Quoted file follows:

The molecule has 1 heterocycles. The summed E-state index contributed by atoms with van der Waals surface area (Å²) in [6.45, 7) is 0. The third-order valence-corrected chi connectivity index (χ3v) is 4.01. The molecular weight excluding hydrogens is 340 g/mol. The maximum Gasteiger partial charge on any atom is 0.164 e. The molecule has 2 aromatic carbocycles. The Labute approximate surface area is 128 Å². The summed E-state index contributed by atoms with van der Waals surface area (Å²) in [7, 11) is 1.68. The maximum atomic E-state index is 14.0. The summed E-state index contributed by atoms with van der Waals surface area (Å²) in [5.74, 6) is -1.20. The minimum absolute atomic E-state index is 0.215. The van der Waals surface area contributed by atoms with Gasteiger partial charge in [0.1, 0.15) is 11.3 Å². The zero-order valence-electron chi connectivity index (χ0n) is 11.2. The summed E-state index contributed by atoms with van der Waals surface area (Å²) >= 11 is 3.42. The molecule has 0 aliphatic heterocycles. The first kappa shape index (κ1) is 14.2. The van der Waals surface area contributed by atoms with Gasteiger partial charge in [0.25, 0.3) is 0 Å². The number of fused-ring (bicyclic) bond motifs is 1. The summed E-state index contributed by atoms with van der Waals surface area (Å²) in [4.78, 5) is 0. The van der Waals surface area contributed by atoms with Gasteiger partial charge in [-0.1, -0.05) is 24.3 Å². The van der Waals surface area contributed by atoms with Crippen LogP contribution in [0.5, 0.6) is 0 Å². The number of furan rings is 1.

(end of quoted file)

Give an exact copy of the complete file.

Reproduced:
The molecule has 1 heterocycles. The summed E-state index contributed by atoms with van der Waals surface area (Å²) in [6.45, 7) is 0. The third-order valence-corrected chi connectivity index (χ3v) is 4.01. The molecular weight excluding hydrogens is 340 g/mol. The maximum Gasteiger partial charge on any atom is 0.164 e. The molecule has 2 aromatic carbocycles. The Labute approximate surface area is 128 Å². The summed E-state index contributed by atoms with van der Waals surface area (Å²) in [7, 11) is 1.68. The maximum atomic E-state index is 14.0. The summed E-state index contributed by atoms with van der Waals surface area (Å²) in [5.74, 6) is -1.20. The minimum absolute atomic E-state index is 0.215. The van der Waals surface area contributed by atoms with Gasteiger partial charge in [0.1, 0.15) is 11.3 Å². The zero-order valence-electron chi connectivity index (χ0n) is 11.2. The summed E-state index contributed by atoms with van der Waals surface area (Å²) >= 11 is 3.42. The molecule has 0 aliphatic heterocycles. The first kappa shape index (κ1) is 14.2. The van der Waals surface area contributed by atoms with Gasteiger partial charge in [0.25, 0.3) is 0 Å². The number of fused-ring (bicyclic) bond motifs is 1. The summed E-state index contributed by atoms with van der Waals surface area (Å²) in [4.78, 5) is 0. The van der Waals surface area contributed by atoms with Gasteiger partial charge in [-0.1, -0.05) is 24.3 Å². The van der Waals surface area contributed by atoms with Crippen LogP contribution in [0.5, 0.6) is 0 Å². The number of furan rings is 1.